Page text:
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Intel's Quarky Arduino Adventure

Intel's Quarky Arduino Adventure

Intel has "often tried to stick a foot into any market for chips where there is money to be made," Slashdot blogger hairyfeet pointed out. "Remember the Celeron? That was their way of getting into the low-end market Cyrix and WinChip had started, and of course netbooks where they came up with the Atom to counter the low-end ARM netbooks running Linux that had popped up."

By Katherine Noyes LinuxInsider ECT News Network
10/07/13 5:00 AM PT

With all the cornucopia of Valve-related announcements for gamers over the past few weeks, it may be difficult to imagine that the Linux world could have any more good news in store. That supremely encouraging gaming news, surely, was enough to last us a few good months here in the Linux blogosphere.

Linux Girl

Well think again! In yet another expression of the never-ending fabulousness that is open source, none other than our friends at Intel have been busy at work with the interests of a different set of users in mind -- specifically, makers and students.

"Introducing the Galileo development board, the first product in a new family of Arduino-compatible development boards featuring Intel architecture," the chip giant wrote in its press release last week. "The platform is easy to use for new designers and for those looking to take designs to the next level."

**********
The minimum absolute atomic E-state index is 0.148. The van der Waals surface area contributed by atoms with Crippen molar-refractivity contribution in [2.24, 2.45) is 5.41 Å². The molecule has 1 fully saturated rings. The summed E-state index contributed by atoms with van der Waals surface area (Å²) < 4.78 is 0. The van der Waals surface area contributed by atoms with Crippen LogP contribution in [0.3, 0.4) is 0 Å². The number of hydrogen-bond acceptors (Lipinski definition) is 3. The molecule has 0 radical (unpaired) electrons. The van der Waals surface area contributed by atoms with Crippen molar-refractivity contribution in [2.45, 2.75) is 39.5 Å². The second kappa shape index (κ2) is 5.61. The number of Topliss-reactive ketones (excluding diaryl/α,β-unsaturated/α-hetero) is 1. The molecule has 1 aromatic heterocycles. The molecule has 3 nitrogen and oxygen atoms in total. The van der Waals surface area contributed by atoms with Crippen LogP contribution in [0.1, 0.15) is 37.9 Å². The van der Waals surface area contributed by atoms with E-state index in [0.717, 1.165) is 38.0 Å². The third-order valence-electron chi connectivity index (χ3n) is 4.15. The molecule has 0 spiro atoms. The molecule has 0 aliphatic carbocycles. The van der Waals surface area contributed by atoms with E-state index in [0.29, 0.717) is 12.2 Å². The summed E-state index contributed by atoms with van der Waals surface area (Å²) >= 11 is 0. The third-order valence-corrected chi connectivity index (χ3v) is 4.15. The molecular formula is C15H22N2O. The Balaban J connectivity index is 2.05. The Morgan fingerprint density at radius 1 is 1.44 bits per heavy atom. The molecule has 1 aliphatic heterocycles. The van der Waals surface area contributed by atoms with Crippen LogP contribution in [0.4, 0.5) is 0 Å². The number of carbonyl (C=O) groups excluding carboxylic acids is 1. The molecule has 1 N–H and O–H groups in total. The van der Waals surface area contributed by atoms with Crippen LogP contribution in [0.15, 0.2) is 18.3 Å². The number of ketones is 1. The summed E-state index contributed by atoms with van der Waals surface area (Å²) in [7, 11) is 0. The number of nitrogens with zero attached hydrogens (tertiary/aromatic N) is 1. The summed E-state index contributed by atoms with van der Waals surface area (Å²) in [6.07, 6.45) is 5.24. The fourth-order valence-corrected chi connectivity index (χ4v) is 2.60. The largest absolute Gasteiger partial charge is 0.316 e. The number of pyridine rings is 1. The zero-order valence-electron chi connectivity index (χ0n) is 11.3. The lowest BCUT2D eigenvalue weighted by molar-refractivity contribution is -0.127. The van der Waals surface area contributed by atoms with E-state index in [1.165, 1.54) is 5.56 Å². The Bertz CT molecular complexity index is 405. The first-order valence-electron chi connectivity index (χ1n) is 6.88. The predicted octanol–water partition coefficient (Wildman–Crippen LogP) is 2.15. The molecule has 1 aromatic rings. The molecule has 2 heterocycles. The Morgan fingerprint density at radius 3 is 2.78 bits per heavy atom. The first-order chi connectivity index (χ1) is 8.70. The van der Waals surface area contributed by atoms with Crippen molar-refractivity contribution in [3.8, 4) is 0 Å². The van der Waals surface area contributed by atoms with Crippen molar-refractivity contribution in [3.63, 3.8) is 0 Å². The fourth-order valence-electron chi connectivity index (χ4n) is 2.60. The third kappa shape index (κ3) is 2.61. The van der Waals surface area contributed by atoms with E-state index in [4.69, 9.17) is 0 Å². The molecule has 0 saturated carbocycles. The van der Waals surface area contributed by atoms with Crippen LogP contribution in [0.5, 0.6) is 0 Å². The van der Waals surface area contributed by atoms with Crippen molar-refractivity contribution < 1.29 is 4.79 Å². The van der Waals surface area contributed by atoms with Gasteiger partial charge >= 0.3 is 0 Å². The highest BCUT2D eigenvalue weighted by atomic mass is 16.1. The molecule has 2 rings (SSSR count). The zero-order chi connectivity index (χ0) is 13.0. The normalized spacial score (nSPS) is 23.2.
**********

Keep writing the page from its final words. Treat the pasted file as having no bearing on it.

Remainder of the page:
Yes, that's right, Linux fans -- Intel and Arduino. The universe has shifted again. Good thing the libations are never in short supply down at the blogosphere's Punchy Penguin Saloon.

'It Will Be Hard to Compete'

"Good for Intel to support creative thinking through Linux!" Google+ blogger Rodolfo Saenz told Linux Girl. "From projects like these brilliant people like Linus Torvalds or Steve Jobs become interested in technology and new Innovators are born."

Indeed, "this can only be a good thing," agreed Linux Rants blogger Mike Stone. "Competition is good. It may tank or it may push other players out of the market, but the market will get to decide.

"Unfortunately, there's still a lot of unknowns regarding this board, one of which is the price," Stone added. "It's said that the Galileo will be under $60, but it will be hard to compete with Pi if its entry point is over twice as much."

The fear for Intel is that "they will lose market share to ARM-based products," consultant and Slashdot blogger Gerhard Mack told Linux Girl. "This is an attempt to head that off, and the rest of us benefit from a wider array of development boards."

'What Took So Long?'

In fact, "Intel has lost its contact with hobbyists and DIY enthusiasts," Google+ blogger Alessandro Ebersol suggested. "And, all those proto-boards, with Arduinos and Raspberries Pi, are selling like hotcakes.

"Intel is just following the money," Ebersol concluded. "And, of course, trying to stay relevant in this era of RISC Arm(ed) machines. The question here: What took you so long, Intel?"

Intel "surely knows ARM is growing... has already grown both in the IT ecosystem and in users' attention, and is here to stay," offered Google+ blogger Gonzalo Velasco C. "The strong points of ARM processors are the lower consumption and 'the RISC way of doing things'."

This move by Intel "must be done if they want a good slice of the market," Gonzalo Velasco C. added. "Some users are already happy because that Quark chip by Intel is x86, that has a whole portfolio regarding libraries, applications, research done, etc.

"It's interesting to see how the old Pentium (I) generation is recycled into the Atom and these Quark processors," he concluded.

A Matter of Convenience?